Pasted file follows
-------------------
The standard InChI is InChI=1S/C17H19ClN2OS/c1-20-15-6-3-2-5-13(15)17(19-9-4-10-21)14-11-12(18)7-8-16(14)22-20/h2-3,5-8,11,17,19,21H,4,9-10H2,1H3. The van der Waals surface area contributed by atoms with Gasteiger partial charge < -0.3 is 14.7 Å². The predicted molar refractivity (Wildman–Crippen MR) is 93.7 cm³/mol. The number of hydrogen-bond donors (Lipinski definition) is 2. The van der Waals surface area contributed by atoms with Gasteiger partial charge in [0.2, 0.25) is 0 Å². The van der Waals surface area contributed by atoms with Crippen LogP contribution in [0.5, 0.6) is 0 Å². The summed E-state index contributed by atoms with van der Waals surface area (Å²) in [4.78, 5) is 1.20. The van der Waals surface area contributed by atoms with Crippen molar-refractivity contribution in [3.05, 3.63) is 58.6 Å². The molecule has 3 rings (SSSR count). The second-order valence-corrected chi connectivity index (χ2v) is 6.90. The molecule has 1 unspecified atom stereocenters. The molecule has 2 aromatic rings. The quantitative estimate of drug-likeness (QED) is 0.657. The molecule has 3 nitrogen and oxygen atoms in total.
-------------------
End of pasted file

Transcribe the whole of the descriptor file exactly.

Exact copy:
The standard InChI is InChI=1S/C17H19ClN2OS/c1-20-15-6-3-2-5-13(15)17(19-9-4-10-21)14-11-12(18)7-8-16(14)22-20/h2-3,5-8,11,17,19,21H,4,9-10H2,1H3. The van der Waals surface area contributed by atoms with Gasteiger partial charge < -0.3 is 14.7 Å². The predicted molar refractivity (Wildman–Crippen MR) is 93.7 cm³/mol. The number of hydrogen-bond donors (Lipinski definition) is 2. The van der Waals surface area contributed by atoms with Gasteiger partial charge in [0.2, 0.25) is 0 Å². The van der Waals surface area contributed by atoms with Crippen LogP contribution in [0.5, 0.6) is 0 Å². The summed E-state index contributed by atoms with van der Waals surface area (Å²) in [4.78, 5) is 1.20. The van der Waals surface area contributed by atoms with Crippen molar-refractivity contribution in [3.05, 3.63) is 58.6 Å². The molecule has 3 rings (SSSR count). The second-order valence-corrected chi connectivity index (χ2v) is 6.90. The molecule has 1 unspecified atom stereocenters. The molecule has 2 aromatic rings. The quantitative estimate of drug-likeness (QED) is 0.657. The molecule has 3 nitrogen and oxygen atoms in total.